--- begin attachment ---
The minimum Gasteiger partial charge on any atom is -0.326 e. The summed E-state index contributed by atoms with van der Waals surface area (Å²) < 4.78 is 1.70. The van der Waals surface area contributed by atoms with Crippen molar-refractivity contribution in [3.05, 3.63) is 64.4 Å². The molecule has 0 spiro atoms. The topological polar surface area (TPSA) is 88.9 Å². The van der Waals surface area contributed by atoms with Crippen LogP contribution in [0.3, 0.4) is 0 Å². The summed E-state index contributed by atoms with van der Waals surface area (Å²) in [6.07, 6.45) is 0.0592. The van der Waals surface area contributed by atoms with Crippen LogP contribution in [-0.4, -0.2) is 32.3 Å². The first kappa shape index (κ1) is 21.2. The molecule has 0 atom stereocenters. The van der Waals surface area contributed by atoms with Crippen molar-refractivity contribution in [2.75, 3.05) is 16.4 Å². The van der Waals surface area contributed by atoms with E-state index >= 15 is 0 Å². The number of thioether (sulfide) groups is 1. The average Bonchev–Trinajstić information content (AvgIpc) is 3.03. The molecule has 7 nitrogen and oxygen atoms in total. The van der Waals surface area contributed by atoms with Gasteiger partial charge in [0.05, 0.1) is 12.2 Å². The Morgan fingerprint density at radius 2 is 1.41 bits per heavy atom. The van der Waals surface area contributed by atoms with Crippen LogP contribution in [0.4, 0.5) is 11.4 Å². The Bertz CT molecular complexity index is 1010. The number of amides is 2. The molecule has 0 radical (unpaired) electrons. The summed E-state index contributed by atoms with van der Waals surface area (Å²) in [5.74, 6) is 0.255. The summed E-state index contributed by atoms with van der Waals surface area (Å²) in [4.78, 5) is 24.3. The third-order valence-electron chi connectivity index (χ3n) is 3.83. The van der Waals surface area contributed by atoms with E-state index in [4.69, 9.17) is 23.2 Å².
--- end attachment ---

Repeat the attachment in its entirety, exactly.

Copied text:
The minimum Gasteiger partial charge on any atom is -0.326 e. The summed E-state index contributed by atoms with van der Waals surface area (Å²) < 4.78 is 1.70. The van der Waals surface area contributed by atoms with Crippen molar-refractivity contribution in [3.05, 3.63) is 64.4 Å². The molecule has 0 spiro atoms. The topological polar surface area (TPSA) is 88.9 Å². The van der Waals surface area contributed by atoms with Crippen LogP contribution in [0.3, 0.4) is 0 Å². The summed E-state index contributed by atoms with van der Waals surface area (Å²) in [6.07, 6.45) is 0.0592. The van der Waals surface area contributed by atoms with Crippen LogP contribution in [-0.4, -0.2) is 32.3 Å². The first kappa shape index (κ1) is 21.2. The molecule has 0 atom stereocenters. The van der Waals surface area contributed by atoms with Crippen molar-refractivity contribution in [2.75, 3.05) is 16.4 Å². The van der Waals surface area contributed by atoms with E-state index >= 15 is 0 Å². The number of thioether (sulfide) groups is 1. The average Bonchev–Trinajstić information content (AvgIpc) is 3.03. The molecule has 7 nitrogen and oxygen atoms in total. The van der Waals surface area contributed by atoms with Gasteiger partial charge in [0.05, 0.1) is 12.2 Å². The Morgan fingerprint density at radius 2 is 1.41 bits per heavy atom. The van der Waals surface area contributed by atoms with Crippen LogP contribution in [0.4, 0.5) is 11.4 Å². The Bertz CT molecular complexity index is 1010. The number of amides is 2. The molecule has 0 radical (unpaired) electrons. The summed E-state index contributed by atoms with van der Waals surface area (Å²) in [5.74, 6) is 0.255. The summed E-state index contributed by atoms with van der Waals surface area (Å²) in [4.78, 5) is 24.3. The third-order valence-electron chi connectivity index (χ3n) is 3.83. The van der Waals surface area contributed by atoms with E-state index in [4.69, 9.17) is 23.2 Å².